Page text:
Our study examines the effect of disrupting either microfilaments or microtubules on the hydrostatic pressure-induced increase in macromolecular gene expression in C3H10T1/2 murine fibroblasts. We had previously tested the effects of cytochalasin D and nocodazole on the C3H10T1/2 microfilament and microtubule networks, respectively, and determined that 4 μM was sufficient to achieve thorough disruption, as we observed in the present study. The selective action of these drugs has been verified by other investigators [37, 38]. The combination of cytochalasin and nocodazole was somewhat cytotoxic, so experiments were not performed in the presence of both drugs. We found that treatment with either cytochalasin D or nocodazole drastically lowered aggrecan and col2a1 mRNA expression, which highlights the importance of the cytoskeleton in maintaining normal cell function.

Concerning the effects of nocodazole, our results are consistent with previous findings that it inhibits proteoglycan production by articular chondrocytes [9, 10]. But in our study cells exposed to either drug responded to cyclic hydrostatic pressure of physiological magnitude (5 MPa) by increasing expression of both genes above the drug-suppressed baseline. Furthermore, the magnitude of the increase was approximately the same as that observed in drug-free cells relative to drug-free controls. Our data contrast somewhat with those of Jortikka et al. [9]. They showed that microtubules mediated the proteoglycan biosynthetic response to 5 MPa cyclic hydrostatic pressure, as no stimulation of proteglycan secretion occurred in monolayer chondrocytes treated with nocodazole. There are many differences in the two models which could account for the apparent disparity, including the type of cells (transformed mesenchymal stem cells vs. primary articular chondrocytes) and culture configuration (monolayer vs. pellet). In addition, cellular strain due to deformation of the substrate is a possible confounding factor in their experiment. It is also possible that nocodazole does not inhibit a cells’ ability to perceive the hydrostatic pressure and respond from a transcriptional standpoint, but does interferes with its ability to increase synthesis or secretion. In chondrocytes, nocodazole treatment was associated with fragmentation and dispersion of the Golgi apparatus [10], where glycosylation and sulphation of proteoglycans occurs. In a pattern similar to that which we observed, Bianchi et al. [39] found that actin- and microtubule-perturbing toxins inhibited EAAT3 glutamate transporter activity but did not prevent the phorbol ester-stimulated increase in transport from this lower basal activity level.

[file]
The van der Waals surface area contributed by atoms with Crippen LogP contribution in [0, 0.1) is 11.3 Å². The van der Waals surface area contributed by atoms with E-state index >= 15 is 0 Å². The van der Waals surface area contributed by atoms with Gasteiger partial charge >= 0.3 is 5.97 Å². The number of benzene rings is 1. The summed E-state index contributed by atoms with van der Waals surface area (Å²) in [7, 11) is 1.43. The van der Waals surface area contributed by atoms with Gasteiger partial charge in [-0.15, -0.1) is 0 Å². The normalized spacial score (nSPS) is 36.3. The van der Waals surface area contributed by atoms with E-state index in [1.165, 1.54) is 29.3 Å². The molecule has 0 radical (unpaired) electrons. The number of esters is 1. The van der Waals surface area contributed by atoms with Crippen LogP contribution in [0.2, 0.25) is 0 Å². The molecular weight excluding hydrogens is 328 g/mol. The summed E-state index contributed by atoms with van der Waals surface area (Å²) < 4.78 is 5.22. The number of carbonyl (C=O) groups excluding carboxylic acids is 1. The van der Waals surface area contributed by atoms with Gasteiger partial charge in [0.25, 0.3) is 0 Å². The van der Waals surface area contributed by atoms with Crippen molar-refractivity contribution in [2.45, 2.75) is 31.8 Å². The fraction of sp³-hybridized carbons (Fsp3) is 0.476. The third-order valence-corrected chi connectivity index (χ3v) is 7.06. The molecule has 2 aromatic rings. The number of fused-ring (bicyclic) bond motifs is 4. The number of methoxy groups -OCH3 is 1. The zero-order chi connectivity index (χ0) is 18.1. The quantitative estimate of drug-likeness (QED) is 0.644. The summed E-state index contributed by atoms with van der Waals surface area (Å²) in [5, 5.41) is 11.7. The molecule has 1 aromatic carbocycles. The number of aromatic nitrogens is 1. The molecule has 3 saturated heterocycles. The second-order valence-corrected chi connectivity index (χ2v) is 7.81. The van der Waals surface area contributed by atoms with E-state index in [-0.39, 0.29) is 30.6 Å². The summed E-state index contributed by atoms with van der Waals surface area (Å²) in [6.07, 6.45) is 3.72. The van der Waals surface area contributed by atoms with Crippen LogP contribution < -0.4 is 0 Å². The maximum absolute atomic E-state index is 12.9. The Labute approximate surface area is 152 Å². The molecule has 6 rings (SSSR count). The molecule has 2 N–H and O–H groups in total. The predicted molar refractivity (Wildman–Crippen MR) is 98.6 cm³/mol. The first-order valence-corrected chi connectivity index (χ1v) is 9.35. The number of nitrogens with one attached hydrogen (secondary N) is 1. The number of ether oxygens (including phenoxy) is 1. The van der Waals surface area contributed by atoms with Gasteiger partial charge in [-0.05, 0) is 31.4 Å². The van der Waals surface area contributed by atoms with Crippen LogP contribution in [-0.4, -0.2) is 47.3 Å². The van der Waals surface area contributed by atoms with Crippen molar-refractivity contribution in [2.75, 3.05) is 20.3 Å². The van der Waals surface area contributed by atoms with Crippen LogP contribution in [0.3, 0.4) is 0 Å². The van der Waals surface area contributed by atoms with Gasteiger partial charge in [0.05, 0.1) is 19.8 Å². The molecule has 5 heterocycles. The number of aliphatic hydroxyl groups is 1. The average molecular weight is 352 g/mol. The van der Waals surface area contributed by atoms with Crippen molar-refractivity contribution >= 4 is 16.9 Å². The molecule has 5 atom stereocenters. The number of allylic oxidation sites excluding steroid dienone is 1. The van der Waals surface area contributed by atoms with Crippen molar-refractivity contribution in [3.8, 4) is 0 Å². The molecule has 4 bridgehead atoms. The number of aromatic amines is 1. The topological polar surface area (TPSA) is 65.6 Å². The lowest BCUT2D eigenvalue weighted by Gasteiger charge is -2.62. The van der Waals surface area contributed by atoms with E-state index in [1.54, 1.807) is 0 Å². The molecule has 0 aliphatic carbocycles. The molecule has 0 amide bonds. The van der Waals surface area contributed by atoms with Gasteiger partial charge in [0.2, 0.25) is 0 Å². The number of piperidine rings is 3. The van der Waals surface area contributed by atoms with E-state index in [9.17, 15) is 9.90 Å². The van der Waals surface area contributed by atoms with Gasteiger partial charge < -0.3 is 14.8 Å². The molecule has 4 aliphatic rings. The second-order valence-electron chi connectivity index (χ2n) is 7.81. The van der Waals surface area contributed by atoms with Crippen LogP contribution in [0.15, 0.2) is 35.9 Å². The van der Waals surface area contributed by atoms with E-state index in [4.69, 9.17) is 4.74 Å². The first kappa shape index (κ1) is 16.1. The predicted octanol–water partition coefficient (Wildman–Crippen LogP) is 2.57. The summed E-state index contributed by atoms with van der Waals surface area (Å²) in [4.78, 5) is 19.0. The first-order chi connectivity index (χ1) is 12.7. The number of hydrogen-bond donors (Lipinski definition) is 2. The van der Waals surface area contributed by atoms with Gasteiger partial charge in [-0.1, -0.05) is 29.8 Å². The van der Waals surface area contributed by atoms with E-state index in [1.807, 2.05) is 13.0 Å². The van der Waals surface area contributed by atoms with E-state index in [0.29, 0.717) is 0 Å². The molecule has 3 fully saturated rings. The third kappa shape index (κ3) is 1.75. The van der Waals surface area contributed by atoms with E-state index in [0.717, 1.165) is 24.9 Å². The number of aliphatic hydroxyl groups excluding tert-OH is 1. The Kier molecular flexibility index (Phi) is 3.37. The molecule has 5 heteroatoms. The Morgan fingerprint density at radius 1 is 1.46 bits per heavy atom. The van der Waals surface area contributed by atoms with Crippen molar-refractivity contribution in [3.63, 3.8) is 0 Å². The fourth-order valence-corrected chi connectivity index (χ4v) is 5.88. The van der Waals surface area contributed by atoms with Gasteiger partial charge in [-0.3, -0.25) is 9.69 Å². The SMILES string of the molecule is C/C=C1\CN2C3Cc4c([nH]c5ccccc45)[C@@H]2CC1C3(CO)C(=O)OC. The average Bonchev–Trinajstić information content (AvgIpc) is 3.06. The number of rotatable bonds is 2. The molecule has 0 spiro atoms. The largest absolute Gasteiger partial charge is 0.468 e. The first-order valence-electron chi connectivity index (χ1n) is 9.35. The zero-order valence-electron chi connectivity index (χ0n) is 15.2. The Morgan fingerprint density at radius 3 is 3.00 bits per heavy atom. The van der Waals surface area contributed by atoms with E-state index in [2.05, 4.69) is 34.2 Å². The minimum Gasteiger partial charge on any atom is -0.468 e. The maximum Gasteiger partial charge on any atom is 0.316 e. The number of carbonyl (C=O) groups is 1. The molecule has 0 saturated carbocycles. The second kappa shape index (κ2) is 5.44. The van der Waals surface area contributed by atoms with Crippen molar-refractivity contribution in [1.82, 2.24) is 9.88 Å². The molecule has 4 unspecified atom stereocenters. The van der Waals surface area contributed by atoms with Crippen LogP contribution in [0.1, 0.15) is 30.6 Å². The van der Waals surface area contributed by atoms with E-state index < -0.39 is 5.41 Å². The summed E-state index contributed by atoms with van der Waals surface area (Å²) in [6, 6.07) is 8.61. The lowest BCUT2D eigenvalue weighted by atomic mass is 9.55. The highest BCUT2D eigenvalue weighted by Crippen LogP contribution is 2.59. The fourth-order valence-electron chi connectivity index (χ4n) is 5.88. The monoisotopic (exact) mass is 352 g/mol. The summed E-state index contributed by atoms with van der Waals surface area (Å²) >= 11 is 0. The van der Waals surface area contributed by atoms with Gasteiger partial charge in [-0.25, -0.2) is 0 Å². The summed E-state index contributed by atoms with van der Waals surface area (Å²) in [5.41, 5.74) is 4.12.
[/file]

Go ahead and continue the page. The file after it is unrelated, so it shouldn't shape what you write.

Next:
Future studies will be designed to determine if cytoskeleton perturbation interferes with the pressure-induced activation or mobilization of intercellular signaling molecules upstream of gene transcription. In summary, cytochalasin-D and nocodazole, which selectively disassemble microfilaments and microtubules, suppressed aggrecan and col2a1 mRNA expression in C3H10T1/2 cells. However, neither drug alone prevented the hydrostatic pressure-stimulated increase in macromolecule mRNA expression relative to the lowered basal level.


This research was supported by the Mississippi State Bagley College of Engineering. Technical support and equipment were provided by the Mississippi State Electron Microscope Center and the Mississippi State Life Sciences and Biotechnology Institute.